Speaking in an interview on Bloomberg TV, Mobius, who has previously delivered critical statements on cryptocurrency, now said it was impossible to ignore.
“I’m not a buyer, but I realize it’s something we have to account for,” he summarized.
As a veteran of U.S. finance, Mobius remains broadly on the fence about crypto, a stance nonetheless noticeably more positive than that of figures such as Warren Buffett and JPMorgan Chase CEO, Jamie Dimon.
Nevertheless, Mobius repeated controversial arguments about bitcoin and other cryptocurrencies, notably their alleged role in illicit activity such as the drugs trade.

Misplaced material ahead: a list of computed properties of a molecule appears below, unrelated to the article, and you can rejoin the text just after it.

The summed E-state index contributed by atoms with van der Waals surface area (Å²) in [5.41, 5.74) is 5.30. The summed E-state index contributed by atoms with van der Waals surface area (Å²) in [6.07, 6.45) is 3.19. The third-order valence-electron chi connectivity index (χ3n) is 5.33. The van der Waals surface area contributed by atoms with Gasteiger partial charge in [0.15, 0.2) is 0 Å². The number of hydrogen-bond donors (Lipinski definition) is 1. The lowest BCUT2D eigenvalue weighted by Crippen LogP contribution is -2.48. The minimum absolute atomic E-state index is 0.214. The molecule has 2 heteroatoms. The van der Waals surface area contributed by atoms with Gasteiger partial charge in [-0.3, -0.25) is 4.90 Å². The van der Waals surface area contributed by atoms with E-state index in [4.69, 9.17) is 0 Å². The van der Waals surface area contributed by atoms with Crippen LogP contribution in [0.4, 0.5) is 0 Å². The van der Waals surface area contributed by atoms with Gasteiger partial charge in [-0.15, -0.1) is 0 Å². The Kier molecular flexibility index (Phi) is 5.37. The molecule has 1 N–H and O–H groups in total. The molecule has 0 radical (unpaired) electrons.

As Cointelegraph reported, research continues to disprove such assumptions, data suggesting that cash remains bad actors’ medium of choice.
He further claimed that cryptocurrency required belief in order to function, something true of centralized fiat currency but not, for example, bitcoin, which runs on the certainty of a mathematical formula.
In future, however, he would be willing to incorporate it into his portfolio. He concluded:
“At the end of the day, there are many people who do believe in it, and if it continues and grows, then I would probably have to be a buyer and be involved with this.”
In May, he highlighted the ease of moving money with bitcoin as being reason to suggest it would endure.
Part of a broader U-turn which so far remains rare in traditional circles, Mobius no longer claims, as he did in 2017 when bitcoin traded around $20,000, that cryptocurrency has no intrinsic value.